It is a common occurrence in the lifetime of a brand for ownership to change. In some cases, multiple times as part of corporate restructuring or the sale of a brand. The cost and process for recordals can vary significantly in different countries.
Generally, it is recommended that ownership be updated with local Trademark Offices. If not, this could affect the client’s ability to enforce its rights and affect the registration of new similar marks.
After completing a worldwide assignment recordal project for a multinational corporation with applications and registrations in nearly two hundred countries, we would like to share what we have learned and provide our tips and best practices.
Preparation and planning are of primary importance. First, we suggest asking foreign associates to provide:
- Timelines for recordal
- Document requirements, such as whether Powers of Attorney are required
- Appropriate signatories
- Is notarization or legalization required?
- Do the documents need to be translated?
- Confirmation of details of trademarks being assigned, including details on ownership e.g., the owner name and address
- Does the owner name and address match that on record and, if not, do these changes need to be recorded separately and prior to the assignment?
- What if some of the marks are not of interest and the client does not wish to record the ownership change against such marks?
- Can an assignment be recorded against pending applications?
- Costs for providing/confirming the information and attending to all aspects of the recordals
Before preparing and arranging for any documents to be executed, determine if there are constraints on when the assignor and assignee can sign the documents. Are there deadlines to invoice? If drafting a worldwide assignment, it may be possible to create a document that is acceptable in multiple jurisdictions. Remove unnecessary information and consider having the foreign associate prepare jurisdiction-specific documents for countries with very specific requirements for recordal. Arrange for multiple original copies of the assignment to be signed as these may come in handy if difficulties are encountered with the filing of certified copies.
Powers of Attorney are often required. Determine if the original is required or if it is acceptable to provide an electronic signature and transmission. In some countries, the original Certificate of Registration or Renewal is necessary. If the client does not have these records, certified copies can often be ordered. However, this could delay recordal and increase costs. In some cases, corporate documentation on the parties is requested, such as certificates of incorporation or documents showing that the signatory has authority to act on behalf of the corporation. It is often possible to arrange for additional documentation to be prepared in advance, and preferable to do so if the assignor company is going to be dissolved following the transfer.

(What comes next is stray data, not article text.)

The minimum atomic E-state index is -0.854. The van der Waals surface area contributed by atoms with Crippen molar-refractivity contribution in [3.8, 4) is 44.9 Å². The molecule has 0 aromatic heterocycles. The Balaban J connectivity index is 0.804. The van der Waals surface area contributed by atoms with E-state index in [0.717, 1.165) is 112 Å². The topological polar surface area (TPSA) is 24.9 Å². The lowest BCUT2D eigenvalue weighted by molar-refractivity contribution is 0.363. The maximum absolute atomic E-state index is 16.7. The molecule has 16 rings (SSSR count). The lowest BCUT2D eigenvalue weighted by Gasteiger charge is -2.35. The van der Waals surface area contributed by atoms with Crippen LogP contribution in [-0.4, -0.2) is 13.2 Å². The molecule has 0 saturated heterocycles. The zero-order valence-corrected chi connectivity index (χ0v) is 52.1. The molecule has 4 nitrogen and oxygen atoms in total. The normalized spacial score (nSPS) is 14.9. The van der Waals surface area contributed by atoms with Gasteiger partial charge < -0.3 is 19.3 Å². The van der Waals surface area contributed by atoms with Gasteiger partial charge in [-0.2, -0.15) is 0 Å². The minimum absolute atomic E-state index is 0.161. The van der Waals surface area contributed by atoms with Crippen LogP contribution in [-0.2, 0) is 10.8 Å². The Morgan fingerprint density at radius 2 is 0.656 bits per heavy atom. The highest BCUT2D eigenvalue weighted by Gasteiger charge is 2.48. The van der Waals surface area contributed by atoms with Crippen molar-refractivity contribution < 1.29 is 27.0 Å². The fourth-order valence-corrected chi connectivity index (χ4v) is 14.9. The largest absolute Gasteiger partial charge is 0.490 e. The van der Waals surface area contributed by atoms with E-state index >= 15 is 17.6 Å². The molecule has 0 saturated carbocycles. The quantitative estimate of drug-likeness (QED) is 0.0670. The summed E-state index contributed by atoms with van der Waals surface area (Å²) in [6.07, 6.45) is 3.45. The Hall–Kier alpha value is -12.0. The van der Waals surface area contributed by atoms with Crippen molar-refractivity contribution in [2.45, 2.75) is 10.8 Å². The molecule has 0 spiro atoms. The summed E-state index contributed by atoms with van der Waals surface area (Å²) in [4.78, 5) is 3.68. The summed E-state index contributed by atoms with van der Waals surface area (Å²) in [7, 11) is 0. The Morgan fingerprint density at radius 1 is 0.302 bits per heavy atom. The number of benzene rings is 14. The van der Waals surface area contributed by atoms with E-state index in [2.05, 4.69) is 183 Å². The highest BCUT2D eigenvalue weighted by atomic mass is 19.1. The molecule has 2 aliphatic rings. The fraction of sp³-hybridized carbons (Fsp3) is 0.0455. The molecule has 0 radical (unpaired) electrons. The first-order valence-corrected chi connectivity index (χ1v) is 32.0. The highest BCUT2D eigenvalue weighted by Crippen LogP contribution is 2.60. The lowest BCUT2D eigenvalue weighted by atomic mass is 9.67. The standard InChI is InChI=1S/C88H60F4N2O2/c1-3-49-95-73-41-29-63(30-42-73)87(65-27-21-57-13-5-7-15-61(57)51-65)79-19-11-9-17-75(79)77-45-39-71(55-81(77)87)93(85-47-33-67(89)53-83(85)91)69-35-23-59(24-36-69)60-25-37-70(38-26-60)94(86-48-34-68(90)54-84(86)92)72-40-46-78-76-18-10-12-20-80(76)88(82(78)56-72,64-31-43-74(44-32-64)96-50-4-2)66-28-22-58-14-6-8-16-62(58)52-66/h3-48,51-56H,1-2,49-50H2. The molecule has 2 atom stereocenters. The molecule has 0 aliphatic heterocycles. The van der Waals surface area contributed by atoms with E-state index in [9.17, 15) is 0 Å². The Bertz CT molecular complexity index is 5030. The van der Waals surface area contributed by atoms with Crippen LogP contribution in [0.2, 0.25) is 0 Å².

It is not uncommon to discover that prior ownership changes were not recorded, and the owner of record may no longer exist. In some cases, there could be a typographical error on the record or an old address which will also need to be corrected. Certain countries require that the assignor’s name and address on documents filed with the Trademarks Office match exactly with the name and address on record, which could necessitate multiple recordals to correct or bring that information up to date. In other countries, ownership changes cannot be recorded against pending applications, which could result in lengthy delays for completion.
While it may be tempting to outsource assignment recordals to third party services who purport to offer heavily discounted rates, it may be advantageous to work with preferred local counsel who may be prepared to offer discounted rates and ensure fewer surprises arise based on their expertise and prior and existing knowledge of the marks.
In our experience, recordals in Australia, New Zealand, Canada, the U.S., the EU, U.K., and Singapore are easy to file and not costly. Recordals in China and certain Middle Eastern and Latin American countries can be challenging because of their highly specific document requirements for recordal. For example, certain countries go so far as to require that the passport numbers of the signatories be included in the assignment. Legalization can also be a challenge, and it is important to confirm requirements with the consulates in advance to ensure that the necessary documents are available.
Remember, Trademark Offices are constantly changing, and information obtained in the past may no longer be up to date.
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Thanks for sharing such amazing tips on trademark!